Shimano 9000-series wheels

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The event included one heck-of-a-ride up (and down) Palomar Mountain on the first day. The second day was reserved for ‘hot laps’ around Fiesta Island, where we were allowed to try any wheel in the line-up (seen in the photo below).
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All of the 9000 wheels share a few common characteristics. First, they all have the same Dura Ace hub internals. We’ve written about these before, and they simply work very well. In the author’s opinion, it is the best lightweight hub on the market, because it is also one of the most weather-resistant hubs on the market. If you do need to service them, you can do so with basic tools; modern Shimano hubs only require two 5mm allen keys for all but the most involved maintenance.
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Note that the 11-speed freehub is longer and requires an additional spacer for use with 10-speed cassettes (you must stack it up with an existing 1mm 10-speed cassette spacer). Shimano includes this with all 9000-series wheels.
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Next, all of the new wheels include a new version of Shimano’s Dura Ace quick release skewer:
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While not the lightest skewers on the market, but they offer a very secure hold and simple operation.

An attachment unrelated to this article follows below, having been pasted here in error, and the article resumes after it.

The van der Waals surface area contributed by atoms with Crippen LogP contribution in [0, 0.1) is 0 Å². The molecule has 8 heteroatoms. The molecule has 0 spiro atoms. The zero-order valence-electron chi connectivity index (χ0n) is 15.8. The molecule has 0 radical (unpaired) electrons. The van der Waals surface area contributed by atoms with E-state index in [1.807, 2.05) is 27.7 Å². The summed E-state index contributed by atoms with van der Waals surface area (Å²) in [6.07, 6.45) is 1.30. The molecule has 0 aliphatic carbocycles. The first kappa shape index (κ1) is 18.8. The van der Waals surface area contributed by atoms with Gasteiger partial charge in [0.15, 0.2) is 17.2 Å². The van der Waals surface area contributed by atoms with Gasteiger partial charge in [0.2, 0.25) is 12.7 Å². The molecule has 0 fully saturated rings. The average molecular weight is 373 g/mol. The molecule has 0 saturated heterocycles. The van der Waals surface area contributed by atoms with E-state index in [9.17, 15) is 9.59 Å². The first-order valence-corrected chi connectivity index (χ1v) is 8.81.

Next, we’ll look at spoke lacing. All front wheels feature radial lacing, so no oddballs there. It’s the rears that are unique. The C35, C50, and C75 wheels feature what Shimano calls OptBal 2:1 lacing, seen here:
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This design features two spokes on the right side for every one on the left side, for a total of 21 spokes (14:7). This does a very good job of evening out tension between the left and right side of the rear wheel. On most wheels (with an even number of spokes on both sides), the spoke tension on the non-drive side is significantly lower than the drive side, leading to an increased chance in spoke breakage. 2:1 lacing means you have half as many spokes on the left to do the same amount of work, so the tension on these spokes – you guessed it – goes up. Shimano also claims that the even tension leads to better ride feel, better wheel tension over time, and improved stiffness. Unfortunately, the OptBal lacing also requires a stronger rim, so the shallow section C24 relies on a more traditional lacing pattern.

The spokes themselves are new for 2013, and very unique:
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Towards the outside of the wheel, the spokes are silver. Towards the hub, they are black. In between, you get the ‘digital fade’ effect, seen above. According to Shimano’s Wayne Stetina, they actually anodize the entire spoke to black, and then use a laser to remove anodize for the silver portion.

The biggest news for the 9000-series wheels (at least in the world of triathlon) is that Shimano has finally jumped on the wider-is-better bandwagon. It’s no secret by now – wider rims allow us to use wider tires with less aero penalty than a wide tire on a narrow rim. My C50 clincher pair measured 22.7mm at the braking surfaces, and has a 17mm inner width. Shimano USA recommends a minimum of a 23mm tire, but encourages the use of 25mm. The tubular version of the C50 and C75 are reported to be 24mm wide at the braking surfaces, but I haven’t measured them myself to confirm.